The New York State Office of Alcoholism and Substance Abuse Services (OASAS) today announced the opening of a new Recovery Center in Albany, operated by Second Chance Opportunities. The center provides free addiction services and support for people and their families who have been affected by addiction. OASAS is providing $350,000 to support operation of this facility. This money is part of the federal State Opioid Response Grant funding awarded to New York State.
"We are committed to investing in new recovery centers across the state to help ensure individuals and families struggling with addiction have the care and support they need," said Lieutenant Governor Kathy Hochul, Co-Chair of the NYS Heroin and Opioid Task Force. "The opening of the Second Chance Opportunities Recovery Center in Albany will provide free addiction services and long-term care with dedicated staff, peers, and volunteers. The center will also house job training and workforce development programs, with Second Chance Opportunities providing employment opportunities for individuals. We still have more work to do, but recovery centers like these are helping to save lives and advance our efforts to combat the crisis once and for all."
"Recovery centers are an important part of the addiction care that is available here in New York, and thanks to Governor Cuomo's work to expand these services, more New Yorkers are able to access critical support designed to enhance their long-term recovery," OASAS Commissioner Arlene González-Sánchez said. "This new center will further expand the availability of these important services here in the Capital Region, and support our ongoing efforts to bring nation-leading addiction care to people in every region of New York State."
Recovery centers are designed to promote long-term recovery with professional staff, peers, and volunteers, who provide multiple services to engage and support people in recovery. The Second Chance Opportunities Recovery Center will provide job training and skill development workshops, recovery support sessions, and substance-free recreational activities. Additionally, Second Chance Opportunities operates a cleaning company that offers employment opportunities for their clients.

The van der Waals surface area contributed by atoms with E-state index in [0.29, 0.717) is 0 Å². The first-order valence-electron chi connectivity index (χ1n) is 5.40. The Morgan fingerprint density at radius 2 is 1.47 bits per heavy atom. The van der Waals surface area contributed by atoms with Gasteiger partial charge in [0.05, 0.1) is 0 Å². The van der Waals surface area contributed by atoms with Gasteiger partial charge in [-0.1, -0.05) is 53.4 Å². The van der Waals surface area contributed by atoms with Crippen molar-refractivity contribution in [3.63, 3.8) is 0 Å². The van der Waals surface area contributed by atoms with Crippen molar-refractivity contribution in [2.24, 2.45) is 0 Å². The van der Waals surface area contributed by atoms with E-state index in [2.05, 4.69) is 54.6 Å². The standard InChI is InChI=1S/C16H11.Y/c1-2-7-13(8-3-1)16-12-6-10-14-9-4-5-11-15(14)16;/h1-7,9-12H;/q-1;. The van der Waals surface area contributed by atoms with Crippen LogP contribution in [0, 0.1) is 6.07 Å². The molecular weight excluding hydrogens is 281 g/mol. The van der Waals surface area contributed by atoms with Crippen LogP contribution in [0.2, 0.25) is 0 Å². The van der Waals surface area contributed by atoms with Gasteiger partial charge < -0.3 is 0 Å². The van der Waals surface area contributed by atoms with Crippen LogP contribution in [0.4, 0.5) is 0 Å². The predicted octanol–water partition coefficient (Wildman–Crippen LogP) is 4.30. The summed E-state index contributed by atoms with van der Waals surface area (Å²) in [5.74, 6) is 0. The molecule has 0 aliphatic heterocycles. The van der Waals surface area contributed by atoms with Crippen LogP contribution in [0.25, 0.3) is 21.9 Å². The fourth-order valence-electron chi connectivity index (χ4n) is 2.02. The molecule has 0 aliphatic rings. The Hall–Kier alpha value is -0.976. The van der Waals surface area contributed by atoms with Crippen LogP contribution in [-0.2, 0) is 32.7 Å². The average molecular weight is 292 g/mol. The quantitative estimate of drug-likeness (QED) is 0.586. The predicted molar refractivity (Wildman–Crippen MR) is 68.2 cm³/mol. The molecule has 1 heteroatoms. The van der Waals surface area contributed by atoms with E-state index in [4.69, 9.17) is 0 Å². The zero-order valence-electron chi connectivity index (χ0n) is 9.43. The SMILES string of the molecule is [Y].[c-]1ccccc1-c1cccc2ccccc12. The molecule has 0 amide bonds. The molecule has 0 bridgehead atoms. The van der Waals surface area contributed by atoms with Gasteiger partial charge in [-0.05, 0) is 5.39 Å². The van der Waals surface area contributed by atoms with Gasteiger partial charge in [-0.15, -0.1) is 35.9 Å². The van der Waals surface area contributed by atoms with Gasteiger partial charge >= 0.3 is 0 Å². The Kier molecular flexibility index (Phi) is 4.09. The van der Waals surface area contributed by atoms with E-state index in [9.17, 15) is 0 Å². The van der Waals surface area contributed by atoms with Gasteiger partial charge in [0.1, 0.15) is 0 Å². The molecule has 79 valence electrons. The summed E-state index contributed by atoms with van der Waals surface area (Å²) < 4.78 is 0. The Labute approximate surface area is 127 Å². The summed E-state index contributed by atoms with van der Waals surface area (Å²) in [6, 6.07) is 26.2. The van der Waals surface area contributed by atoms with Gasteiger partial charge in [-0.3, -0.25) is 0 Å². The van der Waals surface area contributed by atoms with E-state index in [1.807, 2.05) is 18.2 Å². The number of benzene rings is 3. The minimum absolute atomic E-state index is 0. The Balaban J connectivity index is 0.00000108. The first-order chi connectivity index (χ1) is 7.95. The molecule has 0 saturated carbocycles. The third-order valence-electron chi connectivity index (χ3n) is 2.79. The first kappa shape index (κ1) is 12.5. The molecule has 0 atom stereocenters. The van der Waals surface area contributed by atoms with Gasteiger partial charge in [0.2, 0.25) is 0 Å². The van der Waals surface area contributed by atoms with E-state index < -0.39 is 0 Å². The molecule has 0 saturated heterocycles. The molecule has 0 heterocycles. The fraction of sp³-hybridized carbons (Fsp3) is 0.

The Second Chance Opportunities Recovery Center is located at 55 Colvin Ave, Albany NY 12206.
Senator Neil Breslin said, "The new Second Chance Opportunities in Albany will help families all across the Capital Region who are affected by addiction. The free services and support that are provided at recovery centers are critical to the success of an individuals efforts in battling addiction. I applaud The New York State Office of Alcoholism and Substance Abuse Services for efforts in this important fight."
Assemblymember Patricia Fahy said, "Recovery centers are key in the frontline battle against the opioid epidemic and improving accessibility to these kinds of resources is crucial to their effectiveness in the long-term. I commend the Governor and the New York State Office of Alcoholism & Substance Abuse (OASAS) for continuing to invest in long-term solutions to combat the opioid crisis here in New York State. Expanding access for all New Yorkers to have the resources and services they need is critically important in combating the opioid epidemic."
New Yorkers struggling with an addiction, or whose loved ones are struggling, can find help and hope by calling the state's toll-free, 24-hour, 7-day-a-week HOPEline at 1-877-8-HOPENY (1-877-846-7369) or by texting HOPENY (Short Code 467369).
Available addiction treatment including crisis/detox, inpatient, community residence, or outpatient care can be found using the NYS OASAS Treatment Availability Dashboard at FindAddictionTreatment.ny.gov or through the NYS OASAS website. Visit CombatAddiction.ny.gov to learn more about the warning signs of addiction, review information on how to get help, and access resources on how to facilitate conversations with loved ones and communities about addiction. For tools to use in talking to a young person about preventing alcohol or drug use, visit the state's Talk2Prevent website.